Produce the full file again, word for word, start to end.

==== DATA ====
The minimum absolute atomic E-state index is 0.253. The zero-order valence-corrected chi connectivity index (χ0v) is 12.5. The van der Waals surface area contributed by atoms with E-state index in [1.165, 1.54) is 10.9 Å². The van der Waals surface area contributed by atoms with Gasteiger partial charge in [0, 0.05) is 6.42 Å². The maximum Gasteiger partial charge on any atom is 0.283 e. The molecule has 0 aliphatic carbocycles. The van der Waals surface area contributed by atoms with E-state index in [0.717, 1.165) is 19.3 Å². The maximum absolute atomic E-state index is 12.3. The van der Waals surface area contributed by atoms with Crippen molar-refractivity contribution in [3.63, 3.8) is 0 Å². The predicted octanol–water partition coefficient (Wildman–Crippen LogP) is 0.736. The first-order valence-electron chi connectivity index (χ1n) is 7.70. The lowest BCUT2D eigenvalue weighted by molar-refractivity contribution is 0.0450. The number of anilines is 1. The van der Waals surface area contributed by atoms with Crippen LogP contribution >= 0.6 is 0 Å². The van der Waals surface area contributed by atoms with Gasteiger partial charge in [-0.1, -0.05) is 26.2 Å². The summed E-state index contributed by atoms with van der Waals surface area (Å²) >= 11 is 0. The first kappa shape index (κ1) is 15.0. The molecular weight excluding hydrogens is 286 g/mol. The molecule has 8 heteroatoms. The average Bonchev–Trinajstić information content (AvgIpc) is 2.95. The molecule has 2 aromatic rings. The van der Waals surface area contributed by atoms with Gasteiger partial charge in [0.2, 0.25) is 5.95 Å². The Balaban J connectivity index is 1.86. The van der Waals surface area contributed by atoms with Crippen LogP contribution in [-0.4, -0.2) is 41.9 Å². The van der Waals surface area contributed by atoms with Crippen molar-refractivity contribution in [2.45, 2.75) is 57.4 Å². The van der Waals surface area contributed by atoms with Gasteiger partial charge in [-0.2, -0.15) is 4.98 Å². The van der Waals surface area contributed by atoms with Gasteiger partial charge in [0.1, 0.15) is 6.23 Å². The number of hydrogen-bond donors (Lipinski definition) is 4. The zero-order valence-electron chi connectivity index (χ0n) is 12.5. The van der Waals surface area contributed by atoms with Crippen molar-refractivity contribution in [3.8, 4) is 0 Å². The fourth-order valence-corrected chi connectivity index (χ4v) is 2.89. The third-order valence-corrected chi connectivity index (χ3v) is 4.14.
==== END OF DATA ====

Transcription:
The minimum absolute atomic E-state index is 0.253. The zero-order valence-corrected chi connectivity index (χ0v) is 12.5. The van der Waals surface area contributed by atoms with E-state index in [1.165, 1.54) is 10.9 Å². The van der Waals surface area contributed by atoms with Gasteiger partial charge in [0, 0.05) is 6.42 Å². The maximum Gasteiger partial charge on any atom is 0.283 e. The molecule has 0 aliphatic carbocycles. The van der Waals surface area contributed by atoms with E-state index in [0.717, 1.165) is 19.3 Å². The maximum absolute atomic E-state index is 12.3. The van der Waals surface area contributed by atoms with Crippen molar-refractivity contribution in [3.63, 3.8) is 0 Å². The predicted octanol–water partition coefficient (Wildman–Crippen LogP) is 0.736. The first-order valence-electron chi connectivity index (χ1n) is 7.70. The lowest BCUT2D eigenvalue weighted by molar-refractivity contribution is 0.0450. The number of anilines is 1. The van der Waals surface area contributed by atoms with Crippen LogP contribution >= 0.6 is 0 Å². The van der Waals surface area contributed by atoms with Gasteiger partial charge in [-0.1, -0.05) is 26.2 Å². The summed E-state index contributed by atoms with van der Waals surface area (Å²) >= 11 is 0. The first kappa shape index (κ1) is 15.0. The molecular weight excluding hydrogens is 286 g/mol. The molecule has 8 heteroatoms. The average Bonchev–Trinajstić information content (AvgIpc) is 2.95. The molecule has 2 aromatic rings. The van der Waals surface area contributed by atoms with Gasteiger partial charge in [0.2, 0.25) is 5.95 Å². The Balaban J connectivity index is 1.86. The van der Waals surface area contributed by atoms with Crippen LogP contribution in [-0.4, -0.2) is 41.9 Å². The van der Waals surface area contributed by atoms with Crippen molar-refractivity contribution in [2.45, 2.75) is 57.4 Å². The van der Waals surface area contributed by atoms with Gasteiger partial charge in [-0.2, -0.15) is 4.98 Å². The van der Waals surface area contributed by atoms with Gasteiger partial charge in [0.1, 0.15) is 6.23 Å². The number of hydrogen-bond donors (Lipinski definition) is 4. The zero-order valence-electron chi connectivity index (χ0n) is 12.5. The van der Waals surface area contributed by atoms with Crippen molar-refractivity contribution in [3.8, 4) is 0 Å². The fourth-order valence-corrected chi connectivity index (χ4v) is 2.89. The third-order valence-corrected chi connectivity index (χ3v) is 4.14.